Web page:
With the '27 finally out on the road, Lynn has been thoroughly enjoying the fruits of his labor, but that'll only last for a short time until he's back in the shop turning another pile of cast-off bits into a vision of hot rod history. A few of the Ford projects in various stages in the Bird garage include a '27 roadster, a '29 roadster pickup, a '29 Tudor, a '35 pickup, a '36 roadster, and a '36 phaeton (custom Tudor conversion), along with a few finished ones that include a '29 roadster, a '32 Victoria, a '32 pickup, and a '34 sedan delivery. All of them have been owner-built with the same enthusiasm as those first model kits that got him started.

Rod & Custom Feature Car
Owner contact info: ablelynn@yahoo.com
Lynn Bird Torrance, California
1927 Ford Roadster Pickup

Chassis
Nothing is ever store bought or prepackaged when Lynn Bird is putting together one of his hot rods. Starting with an original Ford Model A frame, Lynn sliced and diced the vintage chassis by boxing the 'rails, kicking up the rear crossmember, and moving it back to let the spring ride behind the axle. Up front, a genuine '32 Ford "heavy" dropped axle from Mor-Drop is located by a pair of split Model A wishbones that all mount to an original Model A crossmember. The front axle is flanked on by a pair of early Ford spindles and original '41 Lincoln brakes. Under the rear is a '59 Ford 9-inch rearend suspended by a pair of '36 Ford wishbones with a Model A spring for controlling the bounce. Steering chores are handled by a Ford F-1 'box.

Driveline
Since the Ala Kart was the main inspiration for this project, an early Hemi mill was the only choice for Lynn. He had come across a 241ci Dodge Red Ram and finally decided he'd found the "right" hot rod for it. He prepped the little engine with a full rebuild and made it roar with a set of 0.030-over pistons, a Clay Smith cam, an Offy intake with Stromberg 97 "leakers," and a Mallory distributor. Stock exhaust manifolds direct the exhaust gases into an owner-built 2-inch stainless steel exhaust system. Directly behind the Hemi is a '48 Ford truck transmission with the shifter from a '39 Ford.

Wheels & Tires
Lynn even builds his own wheels, and the set for his Surf Kart uses four 15-inch Ford centers with original 5-inch outers on the front and reversed 5 1/2-inch outers on the rear. All the pieces were polished and chromed separately and then Lynn welded them all together. The tires are a pair of 5.60x15 Firestone whitewalls at the front and matching 8.20x15 on the rear.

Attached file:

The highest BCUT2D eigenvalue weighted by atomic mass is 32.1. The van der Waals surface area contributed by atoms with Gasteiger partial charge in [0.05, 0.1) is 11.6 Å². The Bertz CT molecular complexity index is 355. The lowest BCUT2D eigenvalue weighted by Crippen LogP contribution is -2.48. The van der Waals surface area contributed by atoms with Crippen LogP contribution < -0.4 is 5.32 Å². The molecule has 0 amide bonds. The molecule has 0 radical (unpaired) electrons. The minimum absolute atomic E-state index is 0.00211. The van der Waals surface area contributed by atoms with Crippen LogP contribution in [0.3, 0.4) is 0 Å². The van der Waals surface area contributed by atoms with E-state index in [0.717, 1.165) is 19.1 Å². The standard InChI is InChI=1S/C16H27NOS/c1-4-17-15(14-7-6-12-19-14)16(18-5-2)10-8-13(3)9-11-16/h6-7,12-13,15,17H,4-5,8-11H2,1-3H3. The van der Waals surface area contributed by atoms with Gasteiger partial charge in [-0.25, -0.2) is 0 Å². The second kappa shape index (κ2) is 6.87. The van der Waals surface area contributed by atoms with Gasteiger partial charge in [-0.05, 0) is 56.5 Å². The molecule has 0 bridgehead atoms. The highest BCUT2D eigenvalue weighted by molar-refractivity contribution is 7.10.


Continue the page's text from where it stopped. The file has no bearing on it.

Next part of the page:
Body & Paint
Lynn started with just a few leftover Model T and Model A pieces, reworking them thoroughly until they had become the Surf Kart. The starting point for the whole project was the cowl and doors from a '27 Model T roadster which Lynn expanded into a complete body, with a rear portion and bed he completely hand-formed. At one time he had considered running the car as a highboy, but the Model A fenders were such an important element that he forged through and reshaped them, going to great lengths to maintain the original edge beading.

While the Ala Kart is most recognizable from the unique grille treatment, Lynn wanted to stay a little closer to tradition and used an original '32 Ford grille shell, massaging it into shape and fitting it with a custom mesh insert with handmade grille bars. Guide headlights on a custom dropped light bar were added, and '52 Buick taillights were fitted in the custom rear panel, with the same mesh used in the grille. Lynn sprayed the Valspar Turquoise paint and added just the right amount of fogging and Pearl White accents to nail the late-Fifties era he wanted to represent. "Bruce the Brush" finished off the exterior with some fine line work.

Interior
The no-nonsense passenger compartment utilizes a pair of early sports car seats of unknown origin that fit well in the confines of the early body. Since a '57 Ford steering wheel was a mandatory item in hot rods of the late-Fifties, Lynn picked one up, restored it, and sprayed it Pearl White. The dash is fitted with a Stewart-Warner panel filled with SW Twin Blue gauges that were produced for a brief time in the late-Fifties. Lynn found a set of the rare gauges still in the box from an old boat shop. The home-built project was completed with an owner-stitched upholstery job trimmed in Pearl White and black marine vinyl.